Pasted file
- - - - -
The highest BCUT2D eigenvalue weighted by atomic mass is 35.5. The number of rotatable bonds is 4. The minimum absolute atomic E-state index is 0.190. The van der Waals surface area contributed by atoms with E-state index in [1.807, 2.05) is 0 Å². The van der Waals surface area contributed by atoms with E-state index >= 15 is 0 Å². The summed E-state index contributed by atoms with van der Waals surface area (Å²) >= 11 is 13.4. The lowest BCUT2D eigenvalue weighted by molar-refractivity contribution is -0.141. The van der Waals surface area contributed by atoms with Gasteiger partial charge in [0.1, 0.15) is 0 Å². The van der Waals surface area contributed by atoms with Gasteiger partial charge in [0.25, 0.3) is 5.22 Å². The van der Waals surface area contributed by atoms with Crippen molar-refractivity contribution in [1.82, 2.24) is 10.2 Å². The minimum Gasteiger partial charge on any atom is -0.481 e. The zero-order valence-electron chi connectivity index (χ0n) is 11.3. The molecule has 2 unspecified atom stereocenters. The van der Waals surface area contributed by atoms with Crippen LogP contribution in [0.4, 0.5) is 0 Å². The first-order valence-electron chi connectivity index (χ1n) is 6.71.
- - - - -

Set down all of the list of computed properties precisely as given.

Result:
The highest BCUT2D eigenvalue weighted by atomic mass is 35.5. The number of rotatable bonds is 4. The minimum absolute atomic E-state index is 0.190. The van der Waals surface area contributed by atoms with E-state index in [1.807, 2.05) is 0 Å². The van der Waals surface area contributed by atoms with E-state index >= 15 is 0 Å². The summed E-state index contributed by atoms with van der Waals surface area (Å²) >= 11 is 13.4. The lowest BCUT2D eigenvalue weighted by molar-refractivity contribution is -0.141. The van der Waals surface area contributed by atoms with Gasteiger partial charge in [0.1, 0.15) is 0 Å². The van der Waals surface area contributed by atoms with Gasteiger partial charge in [0.25, 0.3) is 5.22 Å². The van der Waals surface area contributed by atoms with Crippen molar-refractivity contribution in [1.82, 2.24) is 10.2 Å². The minimum Gasteiger partial charge on any atom is -0.481 e. The zero-order valence-electron chi connectivity index (χ0n) is 11.3. The molecule has 2 unspecified atom stereocenters. The van der Waals surface area contributed by atoms with Crippen LogP contribution in [0.4, 0.5) is 0 Å². The first-order valence-electron chi connectivity index (χ1n) is 6.71.